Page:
Table 2: Share of fuels in the final energy consumption in the residential sector by type of end-use, 2018 (%)
Source: Eurostat (nrg_d_hhq)


Figure 2: Final energy consumption in the residential sector by use, EU-27, 2018

The lowest proportions of energy used for space heating are observed in Malta (20.4 %), Portugal (28.2 %) and Spain (43.1 %), and the highest in Luxembourg (78.7 %), Belgium (73.5 %), Estonia (72.7 %), Hungary (71.7 %) and Lithuania (70.3 %)[1] (see Table 3).

Table 3: Share of final energy consumption in the residential sector by type of end-use, 2018 (%)
Source: Eurostat (nrg_d_hhq)

Use of energy products in households by purpose

Most of the energy products are almost exclusively used for space and water heating (from 92.1 % of oil products to 100 % of derived heat); only electricity has a wider use (57.2 % for lighting, 25.7 % for heating space and water, 12.1 % for cooking and 1.5 % for cooling) (see Figure 3).

Figure 3: Final energy consumption in the residential sector by type of end-uses for the main energy products, EU-27, 2018
Source: Eurostat (nrg_d_hhq)

Electricity covers 100 % of the energy needs for lighting and space cooling in the EU but also 83.4 % of the other end-uses and 49.2 % for cooking. Gas plays an essential role in terms of space and water heating (respectively 38.0 % and 40.6 % of the energy consumed for these end-uses) and in cooking (31.0 %). Renewables cover 27.0 % of the energy needs for space heating, 12.6 % for water heating and 5.6 % for cooking. Derived heat plays an important role only in water heating (13.9 %) and in space heating (10.6 %), while oil products still cover 14.1 % of space heating energy use, 13.5 % of cooking and 11.3 % of water heating (see Figure 4).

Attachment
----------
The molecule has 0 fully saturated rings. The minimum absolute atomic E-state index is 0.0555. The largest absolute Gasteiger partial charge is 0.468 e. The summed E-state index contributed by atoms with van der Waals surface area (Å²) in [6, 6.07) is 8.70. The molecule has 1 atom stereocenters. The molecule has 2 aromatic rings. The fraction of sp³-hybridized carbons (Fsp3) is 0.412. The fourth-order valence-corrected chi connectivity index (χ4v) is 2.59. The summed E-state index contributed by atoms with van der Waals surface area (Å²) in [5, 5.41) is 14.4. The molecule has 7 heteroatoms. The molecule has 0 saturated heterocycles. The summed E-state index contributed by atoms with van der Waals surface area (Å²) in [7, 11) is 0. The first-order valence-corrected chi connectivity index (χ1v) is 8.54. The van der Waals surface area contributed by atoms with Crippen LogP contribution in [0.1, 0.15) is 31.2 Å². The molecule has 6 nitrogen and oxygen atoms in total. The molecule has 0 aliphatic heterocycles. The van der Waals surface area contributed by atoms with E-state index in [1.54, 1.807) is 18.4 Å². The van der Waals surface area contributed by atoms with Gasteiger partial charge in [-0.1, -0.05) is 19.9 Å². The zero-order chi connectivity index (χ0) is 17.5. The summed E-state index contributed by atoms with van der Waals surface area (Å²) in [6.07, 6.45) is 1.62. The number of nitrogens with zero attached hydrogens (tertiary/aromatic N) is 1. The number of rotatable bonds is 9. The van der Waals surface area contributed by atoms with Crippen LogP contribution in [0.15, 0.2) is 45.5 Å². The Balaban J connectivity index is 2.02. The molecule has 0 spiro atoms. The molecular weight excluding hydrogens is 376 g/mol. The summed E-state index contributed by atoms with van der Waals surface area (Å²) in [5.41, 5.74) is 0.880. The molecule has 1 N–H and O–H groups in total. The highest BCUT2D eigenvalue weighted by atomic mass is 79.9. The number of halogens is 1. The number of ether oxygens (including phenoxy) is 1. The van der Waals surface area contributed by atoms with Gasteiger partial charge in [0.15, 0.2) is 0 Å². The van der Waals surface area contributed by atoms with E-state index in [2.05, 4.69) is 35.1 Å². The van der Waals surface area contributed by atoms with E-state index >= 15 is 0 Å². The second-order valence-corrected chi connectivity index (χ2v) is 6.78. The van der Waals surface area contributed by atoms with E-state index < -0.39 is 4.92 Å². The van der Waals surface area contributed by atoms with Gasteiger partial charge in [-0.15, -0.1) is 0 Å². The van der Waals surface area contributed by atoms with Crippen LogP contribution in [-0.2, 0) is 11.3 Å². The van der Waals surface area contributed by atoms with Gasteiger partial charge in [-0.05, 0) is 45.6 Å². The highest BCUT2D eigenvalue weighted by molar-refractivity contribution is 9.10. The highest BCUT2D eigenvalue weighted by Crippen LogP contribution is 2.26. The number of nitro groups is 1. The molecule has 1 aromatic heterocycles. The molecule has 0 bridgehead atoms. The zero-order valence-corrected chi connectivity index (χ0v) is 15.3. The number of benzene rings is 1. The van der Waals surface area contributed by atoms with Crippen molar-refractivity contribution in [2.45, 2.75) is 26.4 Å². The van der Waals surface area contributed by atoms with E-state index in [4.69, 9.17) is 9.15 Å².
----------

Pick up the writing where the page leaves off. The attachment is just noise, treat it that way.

Figure 4: Part of the main energy products in the final energy consumption in the residential sector for each type of end-use, EU-27, 2018
Source: Eurostat (nrg_d_hhq)


Fourteen out of 27 EU Member States use mainly renewable energies for heating their homes, with Portugal (80.9 %), Croatia (65.0 %), Bulgaria (59.3 %) and Slovenia (59.2 %) having the largest proportion of their energy consumption for space heating covered by renewables. However, while the number of countries using principally gas for this purpose is smaller (ten Member States), some of them are among the largest energy consumers of the EU – the Netherlands (86.2 %), Slovakia (65.4 %) and Italy (58.4 %) being those where the proportion of gas used for space heating is the highest. Three Member states use mainly petroleum products for space heating: Cyprus (63.0 %), Ireland (50.1 %) and Greece (43.0 %). Finally one Member State (Sweden) mostly relies on derived heat (48.7 %) and one Member State (Poland) uses mainly solid fuels for space heating (44.9 %) (see Table 4).

Table 4: Share of fuels in the final energy consumption in the residential sector for space heating, 2018 (%)